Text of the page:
Turning China’s cities with invisible walls into cities of dreams

Author: Kam Wing Chan, University of Washington

During a widely publicised tour of Shenzhen, China, the new head of the Communist Party, Xi Jinping, called for the realisation of the ‘Chinese dream’ — a great national revival.

Shortly after that, the Chinese character meng (dream) was voted ‘character of the year’ in an online poll of 50,000 people.

As China enters the urban age, a critical part of the Chinese dream is the ‘urban dream’: the promotion of urbanisation to generate household consumption to put the economy on a sustainable footing. This would steer China away from its current export- and investment-driven growth model, which has long been considered, even by the government, as ‘unbalanced’ and ‘unsustainable’.

Premier-designate Li Keqiang has championed urbanisation for years. Some media pundits are excited by his talk of a new type of urbanisation, though details are scant. Can he do it right and help China reach its urban dream?

Some say China is already on the way to fulfilling this dream, only having counted the number of people relocated to cities and the tens of thousands of new buildings erected and roads built in recent years. But others have countered that it’s not real urbanisation, only an incomplete version of it, based on the fact that a third of the 700 million Chinese urban dwellers today are not truly ‘urbanised’. They do not have an urban hukou, or household registration, a little red booklet that entitles the bearer to live like an urbanite. Without a local hukou, they cannot receive urban social security entitlements and access to public housing, and their children have to pay extra fees to attend public school in the city. Many jobs also call for a local hukou. Today, about 230 million migrants work and live in these ‘cities with invisible walls’.

This gargantuan Chinese labour force without urban residency rights has supplied the global economy with the largest ever army of exploitable labour; it has also driven the country’s boom over the past 30 years. Without the hukou system, there would be no China as we know it today. Some have said that it is China’s most potent dirty, secret weapon. While the arrangement has enabled China to seize the world’s low-end manufacturing market and become a global power, it has also locked a large segment of Chinese citizens into permanent impoverishment by turning them into an underclass. And since the hukou status is hereditary by law, this status gets passed on to the next generation.

This caste-like system has made China’s urban story more complex. And this important dimension is missing in many narratives and forecasts of consumption trends. For example, a popular argument, put forward by financial gurus such as Stephen Roach, contends that China’s large number of rural–urban migrants will soak up the housing supply, and turn China’s ghost towns full of empty apartments into ‘thriving metropolitan areas’. This cannot possibly happen. Study after study has shown that very few rural migrant workers can afford to buy an urban flat; most can’t even afford to rent a decent place.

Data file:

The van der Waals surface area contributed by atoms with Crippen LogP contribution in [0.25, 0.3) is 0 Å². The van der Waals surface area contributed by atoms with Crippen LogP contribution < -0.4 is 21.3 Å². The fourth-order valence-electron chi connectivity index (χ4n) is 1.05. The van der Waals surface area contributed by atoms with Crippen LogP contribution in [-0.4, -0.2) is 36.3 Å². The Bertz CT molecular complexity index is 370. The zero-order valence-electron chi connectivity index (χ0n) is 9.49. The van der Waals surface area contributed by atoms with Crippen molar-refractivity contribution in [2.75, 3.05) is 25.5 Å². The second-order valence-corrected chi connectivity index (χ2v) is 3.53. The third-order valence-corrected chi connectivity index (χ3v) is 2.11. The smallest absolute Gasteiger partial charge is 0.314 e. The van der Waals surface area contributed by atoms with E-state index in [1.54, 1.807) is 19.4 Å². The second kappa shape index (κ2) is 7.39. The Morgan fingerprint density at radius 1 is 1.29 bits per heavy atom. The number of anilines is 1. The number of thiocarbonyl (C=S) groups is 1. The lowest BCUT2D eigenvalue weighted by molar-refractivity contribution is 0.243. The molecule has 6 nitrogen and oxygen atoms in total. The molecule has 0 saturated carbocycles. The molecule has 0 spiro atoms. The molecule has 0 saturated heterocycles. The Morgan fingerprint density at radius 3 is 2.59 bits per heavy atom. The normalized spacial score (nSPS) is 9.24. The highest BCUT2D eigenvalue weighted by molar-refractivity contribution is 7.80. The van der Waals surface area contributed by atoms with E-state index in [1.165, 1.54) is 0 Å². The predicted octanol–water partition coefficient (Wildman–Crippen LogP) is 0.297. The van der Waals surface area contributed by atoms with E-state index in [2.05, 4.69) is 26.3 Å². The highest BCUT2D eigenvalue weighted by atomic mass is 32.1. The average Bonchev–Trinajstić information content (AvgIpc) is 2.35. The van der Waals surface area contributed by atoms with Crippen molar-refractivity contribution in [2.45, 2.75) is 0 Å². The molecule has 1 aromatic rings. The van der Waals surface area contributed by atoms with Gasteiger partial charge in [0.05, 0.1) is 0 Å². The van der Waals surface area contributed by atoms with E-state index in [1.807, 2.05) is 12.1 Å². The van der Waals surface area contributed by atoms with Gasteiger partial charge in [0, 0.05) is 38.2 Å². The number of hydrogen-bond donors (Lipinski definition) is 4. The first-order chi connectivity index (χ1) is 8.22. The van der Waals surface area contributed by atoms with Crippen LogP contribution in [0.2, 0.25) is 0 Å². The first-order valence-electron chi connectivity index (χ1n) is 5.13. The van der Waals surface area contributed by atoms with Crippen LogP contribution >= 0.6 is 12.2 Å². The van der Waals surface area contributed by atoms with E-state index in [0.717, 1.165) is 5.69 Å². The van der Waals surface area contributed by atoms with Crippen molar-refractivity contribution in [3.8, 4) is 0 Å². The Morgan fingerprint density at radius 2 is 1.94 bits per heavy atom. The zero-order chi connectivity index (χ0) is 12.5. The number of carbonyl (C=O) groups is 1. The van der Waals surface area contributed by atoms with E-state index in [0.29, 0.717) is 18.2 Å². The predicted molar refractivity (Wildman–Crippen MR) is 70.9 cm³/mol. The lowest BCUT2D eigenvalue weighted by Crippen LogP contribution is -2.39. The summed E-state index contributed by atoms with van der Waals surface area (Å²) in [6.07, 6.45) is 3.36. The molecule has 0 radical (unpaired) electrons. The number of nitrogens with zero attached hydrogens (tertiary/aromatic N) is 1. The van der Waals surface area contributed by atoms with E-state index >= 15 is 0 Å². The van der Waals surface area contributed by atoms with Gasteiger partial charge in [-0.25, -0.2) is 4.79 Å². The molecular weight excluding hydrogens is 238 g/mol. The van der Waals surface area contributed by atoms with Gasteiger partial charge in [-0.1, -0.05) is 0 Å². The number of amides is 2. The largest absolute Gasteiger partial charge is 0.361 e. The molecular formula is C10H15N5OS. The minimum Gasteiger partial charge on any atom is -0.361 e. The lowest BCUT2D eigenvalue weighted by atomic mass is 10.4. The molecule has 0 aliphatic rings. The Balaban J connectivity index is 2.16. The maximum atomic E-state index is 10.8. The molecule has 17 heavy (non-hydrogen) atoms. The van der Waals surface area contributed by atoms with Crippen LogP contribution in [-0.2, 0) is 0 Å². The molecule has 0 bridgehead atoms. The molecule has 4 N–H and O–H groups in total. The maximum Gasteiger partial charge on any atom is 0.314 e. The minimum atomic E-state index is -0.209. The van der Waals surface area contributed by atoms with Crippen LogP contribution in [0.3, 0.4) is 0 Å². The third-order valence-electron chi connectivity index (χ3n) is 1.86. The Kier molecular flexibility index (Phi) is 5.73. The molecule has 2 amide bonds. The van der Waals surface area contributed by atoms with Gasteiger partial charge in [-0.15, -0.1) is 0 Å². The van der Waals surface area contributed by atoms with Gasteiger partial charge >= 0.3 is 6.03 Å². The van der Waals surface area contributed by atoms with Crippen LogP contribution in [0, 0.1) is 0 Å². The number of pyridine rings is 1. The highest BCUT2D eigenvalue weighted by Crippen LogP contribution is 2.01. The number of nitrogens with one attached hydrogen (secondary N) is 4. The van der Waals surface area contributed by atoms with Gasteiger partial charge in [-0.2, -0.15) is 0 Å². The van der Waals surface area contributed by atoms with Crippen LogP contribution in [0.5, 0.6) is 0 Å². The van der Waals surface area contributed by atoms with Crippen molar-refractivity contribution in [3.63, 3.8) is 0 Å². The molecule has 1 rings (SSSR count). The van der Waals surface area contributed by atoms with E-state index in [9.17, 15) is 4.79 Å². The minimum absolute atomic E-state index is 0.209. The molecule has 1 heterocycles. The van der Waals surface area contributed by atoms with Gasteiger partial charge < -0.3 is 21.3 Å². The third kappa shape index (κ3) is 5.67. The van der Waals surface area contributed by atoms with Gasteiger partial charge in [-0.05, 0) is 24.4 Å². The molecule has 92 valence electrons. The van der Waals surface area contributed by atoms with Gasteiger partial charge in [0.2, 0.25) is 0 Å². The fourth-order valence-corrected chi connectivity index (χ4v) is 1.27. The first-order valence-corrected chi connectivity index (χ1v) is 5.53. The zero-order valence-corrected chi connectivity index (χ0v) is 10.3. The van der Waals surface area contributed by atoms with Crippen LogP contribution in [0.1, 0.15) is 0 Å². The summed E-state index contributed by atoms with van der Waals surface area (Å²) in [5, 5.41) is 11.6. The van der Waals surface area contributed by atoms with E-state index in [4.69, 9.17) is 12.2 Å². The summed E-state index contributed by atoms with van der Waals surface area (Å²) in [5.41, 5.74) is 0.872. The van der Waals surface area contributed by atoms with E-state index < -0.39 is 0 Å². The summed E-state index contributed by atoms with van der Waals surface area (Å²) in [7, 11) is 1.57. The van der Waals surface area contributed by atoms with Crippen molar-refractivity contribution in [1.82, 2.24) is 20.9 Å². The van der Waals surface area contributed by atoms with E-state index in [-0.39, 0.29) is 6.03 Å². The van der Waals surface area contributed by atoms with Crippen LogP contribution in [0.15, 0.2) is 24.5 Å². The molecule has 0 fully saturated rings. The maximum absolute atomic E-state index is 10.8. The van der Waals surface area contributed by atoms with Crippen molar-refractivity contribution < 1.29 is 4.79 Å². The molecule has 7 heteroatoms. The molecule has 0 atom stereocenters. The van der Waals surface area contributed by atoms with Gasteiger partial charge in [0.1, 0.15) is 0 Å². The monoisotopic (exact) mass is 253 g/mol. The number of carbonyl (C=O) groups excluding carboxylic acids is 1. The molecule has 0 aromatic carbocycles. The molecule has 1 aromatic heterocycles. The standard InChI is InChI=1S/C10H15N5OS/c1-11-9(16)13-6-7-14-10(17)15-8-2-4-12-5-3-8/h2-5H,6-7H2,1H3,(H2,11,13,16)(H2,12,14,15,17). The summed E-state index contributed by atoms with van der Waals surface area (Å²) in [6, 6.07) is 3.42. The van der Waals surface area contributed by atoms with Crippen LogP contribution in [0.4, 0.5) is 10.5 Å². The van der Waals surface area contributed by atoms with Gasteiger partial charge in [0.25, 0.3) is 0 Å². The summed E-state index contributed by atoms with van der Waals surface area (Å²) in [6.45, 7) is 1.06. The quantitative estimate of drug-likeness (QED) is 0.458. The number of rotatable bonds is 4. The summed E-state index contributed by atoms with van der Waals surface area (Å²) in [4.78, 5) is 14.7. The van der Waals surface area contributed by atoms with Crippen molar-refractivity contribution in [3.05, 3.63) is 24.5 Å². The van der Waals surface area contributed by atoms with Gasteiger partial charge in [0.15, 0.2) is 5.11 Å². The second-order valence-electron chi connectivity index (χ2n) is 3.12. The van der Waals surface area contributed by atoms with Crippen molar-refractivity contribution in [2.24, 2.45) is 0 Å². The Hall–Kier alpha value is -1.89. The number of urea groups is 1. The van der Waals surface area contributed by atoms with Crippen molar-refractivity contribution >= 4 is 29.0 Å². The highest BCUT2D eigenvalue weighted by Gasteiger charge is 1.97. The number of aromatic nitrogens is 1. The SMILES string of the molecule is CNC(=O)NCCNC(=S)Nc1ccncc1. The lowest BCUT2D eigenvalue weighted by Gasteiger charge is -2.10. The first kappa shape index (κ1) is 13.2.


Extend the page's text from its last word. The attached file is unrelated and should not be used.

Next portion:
Neither will China add 400-500 million people to its middle class between 2011 and 2021, as the rosy forecast by the Brookings Institution’s Homi Kharas has it. Considering the continuing super-low urban fertility rate, that figure sounds like an urban legend in the making. Hence, the familiar narrative of rural migrants going to the city, getting a higher-paid job and eventually joining the middle class — the magic of urbanisation leading to prosperity — cannot be readily applied to China under its present hukou system.

The new generation of migrants is more educated than their parents and more aware of their rights. Some are demanding greater equality, and this is contributing to widespread social unrest, which cannot be ignored. To fulfil its urban dream, China will need to fully undo its discriminatory hukou system, beyond recent reforms. Of course, the system cannot be dismantled overnight. It should be phased out over 15 years or so, steadily transforming a sizeable group of migrants every year into China’s next wave of urban citizens and consumers, boosting domestic consumption and alleviating social instability.

Such a plan would mean converting about 15 million migrants to urban hukou residents every year. Some groups should be prioritised: college graduates first; then skilled migrant labourers with regular employment; and, finally, unskilled workers. Offering migrant workers local residency will help them settle in the city and become more productive. The equal opportunity bestowed by residency rights will also enable them to move up socially and economically.

Beijing must take the lead on this issue. Serious hukou reform will inevitably involve inter-regional fiscal, population and administrative issues that require its commitment and coordination. Local governments cannot be left to try piecemeal and, at times, distorted hukou reform in their own jurisdictions.

China’s economic growth in the past three decades has been achieved through a skewed and short-sighted model that has also brought serious social and economic problems. Moving forward now requires an overhaul of the hukou system to allow migrants to become full urban citizens and to participate in China’s growing prosperity. That’s what is urgently required to unleash that magical power of urbanisation, and it has to be done right.

China’s cities with invisible walls need to — and can be — turned into cities of dreams.

Kam Wing Chan is Professor of Geography at the University of Washington.

An earlier version of this article appeared here in The South China Morning Post

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